Sustainability Made Easy – Lessons from the Field
Obbagy Consulting has been at the forefront of assisting clients improve sustainability programs through the development of tools and methodologies for linking operational activities to sound environmental governance practices, training managers to connect with local communities, and conducting organizational sustainability assessments.
Sustainability is a concept that, through practice and experimentation, the public and private sectors have come to understand more clearly than when it was introduced in Our Common Future, a report issued by the United Nations Commission on Environment and Development in 1987. The report defined the concept as “meeting the needs of the present, without comprising the ability of future generations to meet their own needs.”
Today, sustainability includes environment and social issues, such as waste generation, greenhouse gas emissions, human rights, corruption, and economic development. In areas of the world, such as Asia, environmental sustainability is frequently linked to the preservation of natural capital including fisheries, water supplies, open land areas, wildlife, forests, and coastal zones.
Without a doubt governmental and private sector investments in sustainability programs have been significant over the past 25 years, from establishment of community development funds to reforestation projects throughout the world including, many projects in Southeast Asian countries. The range of options for designing and implementing environmental sustainability initiatives continues to grow both in terms of size and scope of the investments.
To maximize the return on investment we suggested to several extractive resource clients that it would be advantageous to step back and conduct a collaborative impact analysis prior to launching new sustainability initiatives. The analysis was intended to help these clients evaluate the degree to which various stakeholders influence the attainment of sustainability goals and various roles that can be adopted to further propel the effectiveness of sustainability initiatives.
The assessment is based on information about natural capital characterizing a specific geographic area and stakeholder interests in preserving it, as illustrated in the simplified example below.
|Types of Natural Capital Characterizing a Geographic Area||Range of Stakeholders Interested in Natural Capital||Stakeholders Interest in Natural Capital|
|Parks, natural areas, and forests||NGOs||Preservation of forests, coastal resources, wetlands, marine resources|
|Indigenous reserves||Citizens, tourists||Utilization of natural capital for food, shelter, and livelihoods|
|Bird sanctuaries, private bird or land reserves||Regulators||Reliance on natural capital for business purposes such as tourism, lumber, fishing, and agriculture|
|Wetlands/swamp areas||Buyers and Suppliers||Biodiversity|
|Reservoirs and lakes||Industry Associations||Carbon capture|
By analyzing the data, our clients were able to identify previously unrecognized relationships among industry, governments, or other parties to help accelerate the use of best environmental practices or strengthen organizational positions to enhance the impact of sustainability programs in particular areas.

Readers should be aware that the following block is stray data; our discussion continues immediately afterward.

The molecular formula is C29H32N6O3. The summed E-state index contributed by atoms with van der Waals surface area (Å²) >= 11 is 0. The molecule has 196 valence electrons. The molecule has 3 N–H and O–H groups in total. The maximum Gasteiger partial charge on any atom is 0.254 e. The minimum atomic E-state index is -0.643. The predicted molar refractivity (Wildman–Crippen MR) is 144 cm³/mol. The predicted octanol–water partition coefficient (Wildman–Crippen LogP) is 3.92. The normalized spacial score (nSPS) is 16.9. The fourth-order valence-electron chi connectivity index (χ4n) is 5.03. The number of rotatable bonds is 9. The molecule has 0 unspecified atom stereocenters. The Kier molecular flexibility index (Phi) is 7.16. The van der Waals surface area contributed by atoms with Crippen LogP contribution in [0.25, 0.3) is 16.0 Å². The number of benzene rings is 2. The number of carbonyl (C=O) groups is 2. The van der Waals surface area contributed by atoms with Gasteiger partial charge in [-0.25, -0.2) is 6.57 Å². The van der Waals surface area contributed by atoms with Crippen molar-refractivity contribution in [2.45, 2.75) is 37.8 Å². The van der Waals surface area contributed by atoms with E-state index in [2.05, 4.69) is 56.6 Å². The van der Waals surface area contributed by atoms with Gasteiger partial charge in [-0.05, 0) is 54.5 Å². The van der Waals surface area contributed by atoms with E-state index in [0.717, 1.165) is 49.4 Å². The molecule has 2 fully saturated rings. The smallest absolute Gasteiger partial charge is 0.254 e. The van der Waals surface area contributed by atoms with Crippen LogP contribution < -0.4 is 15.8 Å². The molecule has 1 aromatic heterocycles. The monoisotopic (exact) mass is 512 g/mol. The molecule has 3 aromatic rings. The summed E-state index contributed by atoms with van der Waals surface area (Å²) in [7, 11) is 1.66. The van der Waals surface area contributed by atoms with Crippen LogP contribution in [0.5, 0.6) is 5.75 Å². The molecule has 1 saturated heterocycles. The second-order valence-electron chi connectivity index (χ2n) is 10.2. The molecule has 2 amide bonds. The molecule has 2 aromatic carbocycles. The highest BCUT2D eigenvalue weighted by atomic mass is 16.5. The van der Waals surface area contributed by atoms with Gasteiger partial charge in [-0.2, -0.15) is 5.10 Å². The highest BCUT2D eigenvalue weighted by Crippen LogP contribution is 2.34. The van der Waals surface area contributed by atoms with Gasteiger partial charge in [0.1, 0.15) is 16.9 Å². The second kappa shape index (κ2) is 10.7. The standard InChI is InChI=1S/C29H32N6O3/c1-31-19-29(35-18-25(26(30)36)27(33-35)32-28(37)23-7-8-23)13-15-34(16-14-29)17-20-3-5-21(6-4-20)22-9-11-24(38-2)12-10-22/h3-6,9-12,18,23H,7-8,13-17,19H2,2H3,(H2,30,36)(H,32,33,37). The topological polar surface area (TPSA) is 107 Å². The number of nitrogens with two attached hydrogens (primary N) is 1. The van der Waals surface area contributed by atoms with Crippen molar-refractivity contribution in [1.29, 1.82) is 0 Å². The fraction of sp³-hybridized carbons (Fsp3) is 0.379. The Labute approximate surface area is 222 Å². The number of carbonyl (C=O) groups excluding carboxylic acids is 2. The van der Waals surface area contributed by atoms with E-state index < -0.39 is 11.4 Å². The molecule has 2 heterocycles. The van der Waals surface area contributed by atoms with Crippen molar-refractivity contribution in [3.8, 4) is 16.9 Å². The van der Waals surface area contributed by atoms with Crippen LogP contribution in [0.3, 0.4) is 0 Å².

For example, one client concluded that by working through a local community group rather than initiating a new project or changing the scope of an existing sustainability program, the organization would be able to better leverage its financial resources to support improved
land management practices that in turn will help increase forest regrowth and watershed capacity.
Another client uncovered an opportunity to create an alliance among diverse groups of actors who don’t usually work together to scale programs for impact beyond individual organizational efforts including an alliance among donor agencies, local mining companies and local communities to maintaining land for wildlife preservation purposes.
Taking the analysis one step further, the relationship matrix yielded insights as to the range of strategic roles our clients should consider when refining sustainability undertakings to improve program performance rather than implementing additional projects.
These roles included:
Acting as an environmental steward fostering dialogue among local stakeholders;
Serving as a sustainability trainer by working with NGOs and local educational institutions to support awareness-raising campaigns that promote environmentally sound practices to help sustain natural capital; or
Facilitating discussions with civil society to advance the transparency of sustainability results and barriers to success.
Mapping natural capital assets and stakeholder interests as summarized above, provides a platform for identifying different strategies for achieving sustainability goals at the national, regional, or local levels, and may also serve as a tool to navigate internal governmental, donor, and private sector conversations about the focus of sustainability programs.
This approach to finding common ground as a basis for collaborative impact is similar to the trade and economic development directions that have emerged within many Asian countries under the Association of Southeast Asian Nation (ASEAN).
Professionals who are familiar with specific geographic areas and the natural capital and local stakeholders can comfortably complete the relationship matrix and the collaborative impact analysis as it relates to sustainability interventions.